The blog's first obits of 2015 hark back to December 28th, 2014. On that date, two rather obscure singers died. One of them was Merrill Womach and the other, Frankie Randall.
For Randall fans, the question always was, "How come he never made it BIG?" I mean, BIG big. He did have a long career in live performances, a kind of junior Tony Bennett for fans of "good music," but somehow the handsome fellow didn't emerge as some kind of "Sinatra for the Kids" like Frankie Avalon, Paul Anka or Bobby Darin.
"If I'm being honest," as Piers Morgan loves to say, I only vaguely heard of Frankie Randall and oddly enough, don't even recall flipping through the bargain bin albums and seeing his stuff. Maybe it was prized by his adoring female fans, and they vowed to keep these treasures even as they parted with Richard Chamberlain singing, or the Sergie Franchi and Jerry Vale albums grandma gave them at Christmas.
The Frankie Who Would Be Frank died at the age of 76. Born Frankie Lisbona (January 11, 1938 – December 28, 2014) in Passaic, New Jersey, he wasn't a Jersey Boy original like Frankie Valli. Rather than a bizarre falsetto, Frankie sang smoothly, and if one of his songs was on the radio people might've asked, "Who is that? Jimmie Rodgers? Pat Boone? Steve Lawrence?" He was good, he was solid, but he wasn't quite the distinctive stylist with a signature voice. Maybe that's why the handsome fellow sort of got lost on the record shelves. He did have his shot, though. At the time Frankie Avalon was making beach pictures with Annette Funicello, Frankie Randall turned up in "Wild on the Beach" (1964) with Sonny and Cher. RCA Victor, already owning Eddie Fisher and Neil Sedaka, released "Frankie Randall Sings and Swings" (1965, note the reference to old-school music arranger Billy May) and "Going the Frankie Randall Way" (1966). The notorious "Mods and the Pops" (1968) included Frankie's pop version of "I Can See For Miles." He was star enough, or that cut campy enough, for it to be included on a "Golden Throats" CD nearly two decades later.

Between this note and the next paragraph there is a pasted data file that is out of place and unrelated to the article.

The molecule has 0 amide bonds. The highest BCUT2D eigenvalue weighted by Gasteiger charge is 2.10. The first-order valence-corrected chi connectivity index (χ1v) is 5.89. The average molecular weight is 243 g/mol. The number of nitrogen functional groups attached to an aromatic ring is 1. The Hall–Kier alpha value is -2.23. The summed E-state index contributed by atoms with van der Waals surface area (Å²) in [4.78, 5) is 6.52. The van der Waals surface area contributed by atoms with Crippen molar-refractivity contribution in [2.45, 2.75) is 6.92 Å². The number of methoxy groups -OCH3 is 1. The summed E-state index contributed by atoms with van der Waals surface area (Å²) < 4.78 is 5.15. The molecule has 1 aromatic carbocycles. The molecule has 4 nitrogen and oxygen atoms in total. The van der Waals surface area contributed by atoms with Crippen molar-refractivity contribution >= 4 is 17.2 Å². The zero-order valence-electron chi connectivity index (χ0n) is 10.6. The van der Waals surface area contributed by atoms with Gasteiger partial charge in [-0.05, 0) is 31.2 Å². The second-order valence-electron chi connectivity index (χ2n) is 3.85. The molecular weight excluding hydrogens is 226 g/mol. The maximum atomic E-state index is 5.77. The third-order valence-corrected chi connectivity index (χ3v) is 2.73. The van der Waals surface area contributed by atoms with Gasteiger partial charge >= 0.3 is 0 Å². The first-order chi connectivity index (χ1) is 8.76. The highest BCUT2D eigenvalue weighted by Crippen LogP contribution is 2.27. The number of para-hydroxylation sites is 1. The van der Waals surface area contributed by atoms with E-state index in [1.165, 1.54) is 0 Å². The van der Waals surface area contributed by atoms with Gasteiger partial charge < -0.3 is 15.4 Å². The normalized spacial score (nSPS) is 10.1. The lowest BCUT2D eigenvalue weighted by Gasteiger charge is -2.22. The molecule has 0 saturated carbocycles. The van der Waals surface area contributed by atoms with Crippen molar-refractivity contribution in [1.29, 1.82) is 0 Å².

Randall aged into a reliable singer for a certain aging demographic, and did receive his star…it just wasn't on Hollywood Boulevard, it was via the "Palm Springs Walk of Stars." Always tan and good looking, Frankie was a favorite in those retirement areas loaded with tan and not-so-good looking men and women. They envied Frankie his looks and his voice, and certainly with good reason. He was a charmer, and never less than professional. He always gave a great show.
While this is an acerbic blog at times, there's no reason to disrespect a professional, and above all else, Mr. Randall was that. He was very good at what he did. And really, even if "I Can See For Miles" gets sniggers from some, it was kind of a pioneering effort back then. Thirty years later, survivors Paul Anka and Pat Boone offered "swinging the rock songs" albums, believing (as some fans do) that big band arrangements are not just a novelty, but can even bring out some nuances of lyric and melody. So give Frankie some cred for trying to bridge the generation gap way back when. Sure, he may have fallen off that bridge, but you can't say he didn't have a good smooth voice, or land with a splash.
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